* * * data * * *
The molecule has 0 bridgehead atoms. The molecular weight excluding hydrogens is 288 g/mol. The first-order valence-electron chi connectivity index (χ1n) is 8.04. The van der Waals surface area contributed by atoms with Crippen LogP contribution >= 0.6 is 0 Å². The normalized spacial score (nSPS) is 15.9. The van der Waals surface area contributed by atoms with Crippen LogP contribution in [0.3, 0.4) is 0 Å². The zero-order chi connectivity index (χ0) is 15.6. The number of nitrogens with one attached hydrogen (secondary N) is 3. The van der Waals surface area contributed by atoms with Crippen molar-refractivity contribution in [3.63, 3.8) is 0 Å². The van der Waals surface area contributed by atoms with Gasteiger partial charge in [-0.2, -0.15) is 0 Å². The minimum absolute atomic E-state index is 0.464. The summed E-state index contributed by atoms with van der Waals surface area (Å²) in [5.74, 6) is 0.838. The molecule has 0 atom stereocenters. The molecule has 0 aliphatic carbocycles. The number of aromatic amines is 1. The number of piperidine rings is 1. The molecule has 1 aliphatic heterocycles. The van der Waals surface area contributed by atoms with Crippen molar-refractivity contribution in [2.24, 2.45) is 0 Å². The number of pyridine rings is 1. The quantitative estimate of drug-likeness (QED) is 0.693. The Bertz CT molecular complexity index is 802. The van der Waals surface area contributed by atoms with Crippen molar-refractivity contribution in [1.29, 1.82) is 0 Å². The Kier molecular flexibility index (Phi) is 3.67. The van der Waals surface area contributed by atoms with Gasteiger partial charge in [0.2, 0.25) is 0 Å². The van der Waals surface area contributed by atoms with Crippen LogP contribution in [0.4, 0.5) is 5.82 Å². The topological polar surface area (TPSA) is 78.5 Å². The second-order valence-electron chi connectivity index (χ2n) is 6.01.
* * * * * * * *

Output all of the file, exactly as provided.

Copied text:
The molecule has 0 bridgehead atoms. The molecular weight excluding hydrogens is 288 g/mol. The first-order valence-electron chi connectivity index (χ1n) is 8.04. The van der Waals surface area contributed by atoms with Crippen LogP contribution >= 0.6 is 0 Å². The normalized spacial score (nSPS) is 15.9. The van der Waals surface area contributed by atoms with Crippen LogP contribution in [0.3, 0.4) is 0 Å². The zero-order chi connectivity index (χ0) is 15.6. The number of nitrogens with one attached hydrogen (secondary N) is 3. The van der Waals surface area contributed by atoms with Crippen molar-refractivity contribution in [3.63, 3.8) is 0 Å². The van der Waals surface area contributed by atoms with Gasteiger partial charge in [-0.2, -0.15) is 0 Å². The minimum absolute atomic E-state index is 0.464. The summed E-state index contributed by atoms with van der Waals surface area (Å²) in [5.74, 6) is 0.838. The molecule has 0 atom stereocenters. The molecule has 0 aliphatic carbocycles. The number of aromatic amines is 1. The number of piperidine rings is 1. The molecule has 1 aliphatic heterocycles. The van der Waals surface area contributed by atoms with Crippen molar-refractivity contribution in [2.24, 2.45) is 0 Å². The number of pyridine rings is 1. The quantitative estimate of drug-likeness (QED) is 0.693. The Bertz CT molecular complexity index is 802. The van der Waals surface area contributed by atoms with Crippen molar-refractivity contribution in [1.29, 1.82) is 0 Å². The Kier molecular flexibility index (Phi) is 3.67. The van der Waals surface area contributed by atoms with Gasteiger partial charge in [0.2, 0.25) is 0 Å². The van der Waals surface area contributed by atoms with Crippen LogP contribution in [0.4, 0.5) is 5.82 Å². The topological polar surface area (TPSA) is 78.5 Å². The second-order valence-electron chi connectivity index (χ2n) is 6.01.